Dec 122016

I thought it was time to pull together the bits and pieces that are in various posts into a coherent story!  This post is intended as an introduction to the other posts on barrel re-engraving of specific guns and pistols.


Before we get into the details, it would be a good idea to discuss the rights and wrongs of recutting engraving!   I have no problem with recutting on guns that have almost unreadable engraving and are not unusual or of high value – if something is rare and particularly if its old – say before 1770, then I would think very carefully about the need and justification for recutting – in fact I’d almost certainly not do it.  You will sometimes see guns in (proper) auctions that mention that the engraving has been ‘refreshed’ – that’s obviously not to make the gun sound MORE attractive, so it must be intended as a warning – in other words some collectors would avoid it  – so be warned!   I have recut engraving on barrels of good guns where it is worn much more than the rest of the engraving, but it requires great care to avoid it looking like faking.  Mostly I recut things that are being built as ‘bitzers’ to shoot, or not very special guns that have almost illegible engraving, where recutting definitely enhances the gun.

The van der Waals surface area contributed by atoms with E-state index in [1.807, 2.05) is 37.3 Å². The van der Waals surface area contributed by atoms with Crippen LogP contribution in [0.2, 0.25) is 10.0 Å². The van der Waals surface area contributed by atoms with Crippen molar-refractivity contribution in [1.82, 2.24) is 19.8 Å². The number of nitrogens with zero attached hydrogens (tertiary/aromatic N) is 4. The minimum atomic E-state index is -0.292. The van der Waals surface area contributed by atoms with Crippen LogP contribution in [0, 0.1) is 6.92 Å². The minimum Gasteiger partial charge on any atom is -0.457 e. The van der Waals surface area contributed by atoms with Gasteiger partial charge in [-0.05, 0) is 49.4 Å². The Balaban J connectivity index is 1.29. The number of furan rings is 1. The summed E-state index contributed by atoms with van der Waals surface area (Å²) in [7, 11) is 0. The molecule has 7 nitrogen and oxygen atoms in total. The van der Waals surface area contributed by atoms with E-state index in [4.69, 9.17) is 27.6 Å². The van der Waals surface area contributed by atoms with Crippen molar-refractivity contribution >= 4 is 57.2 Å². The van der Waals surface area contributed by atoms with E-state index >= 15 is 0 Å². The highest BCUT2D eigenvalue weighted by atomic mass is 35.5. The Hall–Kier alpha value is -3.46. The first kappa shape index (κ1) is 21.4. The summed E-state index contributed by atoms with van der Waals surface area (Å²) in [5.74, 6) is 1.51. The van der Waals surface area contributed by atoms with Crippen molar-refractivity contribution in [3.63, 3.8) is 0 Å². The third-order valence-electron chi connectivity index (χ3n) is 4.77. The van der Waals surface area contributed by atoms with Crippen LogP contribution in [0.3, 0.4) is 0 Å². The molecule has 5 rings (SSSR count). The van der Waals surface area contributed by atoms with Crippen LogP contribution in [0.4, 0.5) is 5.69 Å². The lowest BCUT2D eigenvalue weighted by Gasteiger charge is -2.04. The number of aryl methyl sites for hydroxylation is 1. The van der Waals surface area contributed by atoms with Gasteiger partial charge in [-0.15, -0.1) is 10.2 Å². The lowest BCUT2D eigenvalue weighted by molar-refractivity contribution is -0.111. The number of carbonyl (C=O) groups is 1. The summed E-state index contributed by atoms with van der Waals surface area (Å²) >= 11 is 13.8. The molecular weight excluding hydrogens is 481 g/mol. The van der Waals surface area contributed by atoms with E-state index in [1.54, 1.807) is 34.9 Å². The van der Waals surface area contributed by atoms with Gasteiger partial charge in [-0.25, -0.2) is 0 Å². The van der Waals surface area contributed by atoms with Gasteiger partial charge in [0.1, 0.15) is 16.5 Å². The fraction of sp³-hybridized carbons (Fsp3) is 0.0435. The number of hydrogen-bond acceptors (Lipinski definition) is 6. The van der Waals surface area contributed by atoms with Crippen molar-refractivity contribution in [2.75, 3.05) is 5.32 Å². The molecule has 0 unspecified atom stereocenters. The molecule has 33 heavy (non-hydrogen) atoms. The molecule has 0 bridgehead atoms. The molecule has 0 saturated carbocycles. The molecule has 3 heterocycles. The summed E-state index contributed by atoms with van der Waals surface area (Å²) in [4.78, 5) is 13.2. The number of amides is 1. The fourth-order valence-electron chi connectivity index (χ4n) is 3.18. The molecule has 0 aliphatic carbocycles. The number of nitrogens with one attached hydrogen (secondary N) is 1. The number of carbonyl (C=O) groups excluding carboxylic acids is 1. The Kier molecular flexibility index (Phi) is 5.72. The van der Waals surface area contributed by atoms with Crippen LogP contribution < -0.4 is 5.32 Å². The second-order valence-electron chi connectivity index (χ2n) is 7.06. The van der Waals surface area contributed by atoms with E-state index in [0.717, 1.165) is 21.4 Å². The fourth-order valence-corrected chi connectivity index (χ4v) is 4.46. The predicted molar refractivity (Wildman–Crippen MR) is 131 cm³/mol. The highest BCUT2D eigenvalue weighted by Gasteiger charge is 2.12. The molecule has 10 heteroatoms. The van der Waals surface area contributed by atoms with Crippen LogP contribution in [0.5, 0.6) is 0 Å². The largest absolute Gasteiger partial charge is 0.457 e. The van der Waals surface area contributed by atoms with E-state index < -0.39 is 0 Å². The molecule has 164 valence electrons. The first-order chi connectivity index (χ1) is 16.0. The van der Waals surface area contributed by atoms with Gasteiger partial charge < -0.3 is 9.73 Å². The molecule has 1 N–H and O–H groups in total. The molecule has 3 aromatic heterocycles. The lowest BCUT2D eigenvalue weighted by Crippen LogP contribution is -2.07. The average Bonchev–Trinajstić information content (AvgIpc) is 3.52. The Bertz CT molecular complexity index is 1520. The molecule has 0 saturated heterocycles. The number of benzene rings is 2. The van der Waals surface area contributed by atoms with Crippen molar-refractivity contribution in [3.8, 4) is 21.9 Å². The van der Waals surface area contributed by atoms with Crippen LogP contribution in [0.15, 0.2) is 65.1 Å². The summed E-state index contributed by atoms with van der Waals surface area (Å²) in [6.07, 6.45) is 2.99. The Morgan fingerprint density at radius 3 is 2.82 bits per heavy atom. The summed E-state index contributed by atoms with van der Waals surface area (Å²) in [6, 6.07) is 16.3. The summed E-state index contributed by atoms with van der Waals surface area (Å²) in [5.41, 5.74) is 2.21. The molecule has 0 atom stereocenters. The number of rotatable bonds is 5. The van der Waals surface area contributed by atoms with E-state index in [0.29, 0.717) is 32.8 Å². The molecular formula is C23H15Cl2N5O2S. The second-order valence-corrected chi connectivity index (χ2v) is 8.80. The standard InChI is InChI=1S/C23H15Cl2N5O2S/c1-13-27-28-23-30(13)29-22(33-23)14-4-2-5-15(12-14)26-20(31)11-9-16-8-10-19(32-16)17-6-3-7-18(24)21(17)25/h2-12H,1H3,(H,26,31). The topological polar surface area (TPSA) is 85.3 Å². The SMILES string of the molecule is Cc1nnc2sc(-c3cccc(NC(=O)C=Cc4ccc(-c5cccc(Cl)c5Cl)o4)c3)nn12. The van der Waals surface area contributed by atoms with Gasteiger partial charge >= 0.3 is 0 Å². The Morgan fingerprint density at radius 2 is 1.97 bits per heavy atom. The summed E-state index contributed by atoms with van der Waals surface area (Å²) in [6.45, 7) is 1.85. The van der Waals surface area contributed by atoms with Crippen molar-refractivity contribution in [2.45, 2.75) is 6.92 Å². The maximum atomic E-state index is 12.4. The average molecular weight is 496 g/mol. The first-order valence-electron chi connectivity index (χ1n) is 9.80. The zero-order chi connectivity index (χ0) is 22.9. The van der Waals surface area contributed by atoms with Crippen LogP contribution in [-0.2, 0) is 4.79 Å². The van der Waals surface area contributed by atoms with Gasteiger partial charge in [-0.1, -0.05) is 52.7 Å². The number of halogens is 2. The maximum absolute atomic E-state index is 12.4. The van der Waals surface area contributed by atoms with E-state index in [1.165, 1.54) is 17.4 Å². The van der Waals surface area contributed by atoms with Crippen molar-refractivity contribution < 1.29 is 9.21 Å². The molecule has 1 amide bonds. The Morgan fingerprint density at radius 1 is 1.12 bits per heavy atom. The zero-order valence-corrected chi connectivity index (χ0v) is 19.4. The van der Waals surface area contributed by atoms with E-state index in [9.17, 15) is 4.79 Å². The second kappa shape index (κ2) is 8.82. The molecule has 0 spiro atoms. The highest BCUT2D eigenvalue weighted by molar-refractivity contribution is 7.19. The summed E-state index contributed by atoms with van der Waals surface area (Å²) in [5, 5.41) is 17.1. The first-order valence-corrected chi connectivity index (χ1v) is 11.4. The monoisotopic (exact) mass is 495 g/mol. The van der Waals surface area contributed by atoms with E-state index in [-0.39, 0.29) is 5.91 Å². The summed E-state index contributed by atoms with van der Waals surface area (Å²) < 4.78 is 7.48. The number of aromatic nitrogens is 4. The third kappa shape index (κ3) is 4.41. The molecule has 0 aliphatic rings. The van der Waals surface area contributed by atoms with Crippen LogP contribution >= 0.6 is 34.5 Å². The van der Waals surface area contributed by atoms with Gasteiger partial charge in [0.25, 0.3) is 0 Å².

Just to get you in the mood, here is an example of very bad recutting, or possibly just faking on a barrel that doesn’t belong to the gun – with engraving this bad on a Purdey who knows what happened?  It’s difficult to see how this lettering could be put on top of ‘proper’ Purdey lettering, so I’m puzzled – barrel lettering is usually fairly widely spaced so that minor variations in spacing don’t show and it looks more even because the letters aren’t so visually close to each other and period Purdey lettering usually has extremely fine serifs.  ( Update – I have since seen  several Purdey  guns with similar engraving, and come to the conclusion that in fact its just surprisingly rubbish Purdey engraving!)

Faults include ;-  uneven vertical stroke angles, very poor spacing, ‘O’s too small and, stylistically, serifs not Purdey style, spacing too close, letters poorly formed, curved cuts not deep enough or ‘fingernail shaped’  – a complete dog’s breakfast of a job – glad I didn’t do it!